Our youngest little Nerdling has been selected to be “Queen of the Class” at school this week. Needless to say, she is really excited. It was really a last minute thing.
On Friday her teacher (who I absolutely adore) asked Bella if she had been “Queen” yet.
Bella made what we call the “Bella Face” and shook her head no.
Her teacher then asked if she would like to be “Queen” next week. My littlest Nerdling nodded slowly but you could see the excitement in her eyes.
Allow me to explain what being Queen of the week entails:
We were given a piece of poster board with instructions to decorate it with whatever Bella likes. We are to add pictures and a few things about herself that she wants her class to know.
The poster board will be displayed in the classroom for the entire week.
I was really surprised with the amount of enthusiasm my little Nerdling displayed. She usually isn’t too keen on being the center of attention, but sure enough as soon as we got in the car she was bombarding me with requests.
None of the requests were demanding. Every one of them was politely requested and easy enough to give in to.
When we arrived at home she asked if I would help her look for pictures that we could use for our project. I readily agreed. After looking through a few pictures on my compter she stopped and said: “Mom? I like this one.” She pointed at a picture we took last year. “But, can we take new pictures? ”
I hesitated a little bit before agreeing, but as soon as I agreed she bolted off my lap, down the hall and straight to her bedroom. She came back in moments later frustrated because she didn’t have any “Queen clothes”.
I wiped her little tears away, took her hand and walked her back into her room to investigate for myself. Knowing she had just gone through a growth spurt I pulled out one of my oldest nerdling’s dresses that my mom bought her at the beginning of the summer and held it out for Bella to inspect.
She was worried that sister would be upset with her, but I assured her that the dress was too small for sister and if she was upset I would take all the blame.
She put the dress on, paired with her favorite pair of boots and she was in heaven. I though about arguing with the shoe selection then thought better of it. The color of the boots went together with the dress ok. The boots are obviously well “loved” and most importantly; these pictures are for a project that is quite literally all about her.
We had just enough time to go to the playground next to the bus stop where we pick up her sister and take a few photos before it got too dark.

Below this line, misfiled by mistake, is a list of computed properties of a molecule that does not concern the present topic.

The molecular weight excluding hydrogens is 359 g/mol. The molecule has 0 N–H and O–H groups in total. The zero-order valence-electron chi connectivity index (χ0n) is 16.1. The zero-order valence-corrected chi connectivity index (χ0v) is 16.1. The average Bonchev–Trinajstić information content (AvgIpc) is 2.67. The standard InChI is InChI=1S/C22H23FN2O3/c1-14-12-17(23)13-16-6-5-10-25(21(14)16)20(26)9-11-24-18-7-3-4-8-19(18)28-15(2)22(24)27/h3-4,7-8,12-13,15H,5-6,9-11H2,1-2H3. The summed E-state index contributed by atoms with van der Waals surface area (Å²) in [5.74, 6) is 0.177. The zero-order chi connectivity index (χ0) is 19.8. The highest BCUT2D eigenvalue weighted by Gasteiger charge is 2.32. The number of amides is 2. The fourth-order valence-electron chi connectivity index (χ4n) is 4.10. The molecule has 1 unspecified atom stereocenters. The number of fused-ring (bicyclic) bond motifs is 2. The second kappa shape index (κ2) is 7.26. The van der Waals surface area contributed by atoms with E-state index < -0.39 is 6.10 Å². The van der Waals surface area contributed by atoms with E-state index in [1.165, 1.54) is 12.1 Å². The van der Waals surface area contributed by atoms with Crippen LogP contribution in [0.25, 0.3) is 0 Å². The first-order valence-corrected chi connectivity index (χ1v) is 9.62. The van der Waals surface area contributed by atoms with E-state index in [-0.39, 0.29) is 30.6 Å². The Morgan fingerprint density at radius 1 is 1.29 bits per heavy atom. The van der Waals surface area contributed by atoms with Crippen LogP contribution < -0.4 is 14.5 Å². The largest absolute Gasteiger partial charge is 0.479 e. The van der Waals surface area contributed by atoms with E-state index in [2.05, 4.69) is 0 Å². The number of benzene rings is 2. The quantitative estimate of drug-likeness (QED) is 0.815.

I asked Bella where in the playground she wanted to take pictures and she shrugged her shoulders. Her brother suggested that since she was to be “Queen of the class” we should take “Queen of the playground” pictures.
Nodding enthusiastically she took her first pose with her favorite stuffed bunny in hand. Wrapping herself with the confidence of a 5 year old “queen” who knew what she wanted, we took off on a photography adventure. Which we wrapped up in a record time of 30 minutes with pictures that she was thrilled about.
I try to not be picky about the things my kids wear. We have our standard rules:
Your clothes must cover your body appropriately.
They must be clean (no obvious scents or stains)
Thankfully I don’t have to worry about them coming home with new clothes they bought for themselves yet, so they are all mom approved.
I let them be creative with how they put their clothes together. If something doesn’t match the way I think it should I will give them my opinion and an alternative suggestion. However, they know that the decision is theirs to make.
If they like what they are wearing, and they feel good about themselves while they are wearing it, I am happy.
I want my nerdlings to feel confident about themselves. I want their individual personalities to shine through in all they do. I want them to know that they are loved and that love isn’t dependent on how they look or act. I want them to feel comfortable in their own skin.
Granted, their classmates may not always be kind. They may be teased, more so as they get older, but I want them to come to a place where they know that it’s alright to be different.
It is, in my experience, more important to let kids develop their own sense of self than to satisfy my pride. (I hope I remember that as my oldest Nerdling transcends into teenagehood next month.)